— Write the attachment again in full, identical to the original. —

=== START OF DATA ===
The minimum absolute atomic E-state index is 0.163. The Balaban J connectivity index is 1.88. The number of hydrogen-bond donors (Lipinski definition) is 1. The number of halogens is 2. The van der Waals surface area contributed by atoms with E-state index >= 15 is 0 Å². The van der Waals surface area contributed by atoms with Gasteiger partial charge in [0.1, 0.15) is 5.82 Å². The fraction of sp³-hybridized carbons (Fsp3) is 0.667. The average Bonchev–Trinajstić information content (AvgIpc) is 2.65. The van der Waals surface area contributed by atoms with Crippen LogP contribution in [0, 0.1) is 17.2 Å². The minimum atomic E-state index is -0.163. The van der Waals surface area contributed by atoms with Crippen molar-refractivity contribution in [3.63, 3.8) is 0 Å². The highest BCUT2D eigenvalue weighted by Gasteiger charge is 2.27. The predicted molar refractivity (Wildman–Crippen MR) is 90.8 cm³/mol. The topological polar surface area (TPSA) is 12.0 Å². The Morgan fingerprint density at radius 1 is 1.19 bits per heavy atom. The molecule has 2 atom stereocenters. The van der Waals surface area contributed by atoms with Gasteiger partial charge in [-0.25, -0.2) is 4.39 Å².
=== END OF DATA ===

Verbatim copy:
The minimum absolute atomic E-state index is 0.163. The Balaban J connectivity index is 1.88. The number of hydrogen-bond donors (Lipinski definition) is 1. The number of halogens is 2. The van der Waals surface area contributed by atoms with E-state index >= 15 is 0 Å². The van der Waals surface area contributed by atoms with Gasteiger partial charge in [0.1, 0.15) is 5.82 Å². The fraction of sp³-hybridized carbons (Fsp3) is 0.667. The average Bonchev–Trinajstić information content (AvgIpc) is 2.65. The van der Waals surface area contributed by atoms with Crippen LogP contribution in [0, 0.1) is 17.2 Å². The minimum atomic E-state index is -0.163. The van der Waals surface area contributed by atoms with Crippen molar-refractivity contribution in [3.63, 3.8) is 0 Å². The highest BCUT2D eigenvalue weighted by Gasteiger charge is 2.27. The predicted molar refractivity (Wildman–Crippen MR) is 90.8 cm³/mol. The topological polar surface area (TPSA) is 12.0 Å². The Morgan fingerprint density at radius 1 is 1.19 bits per heavy atom. The molecule has 2 atom stereocenters. The van der Waals surface area contributed by atoms with Gasteiger partial charge in [-0.25, -0.2) is 4.39 Å².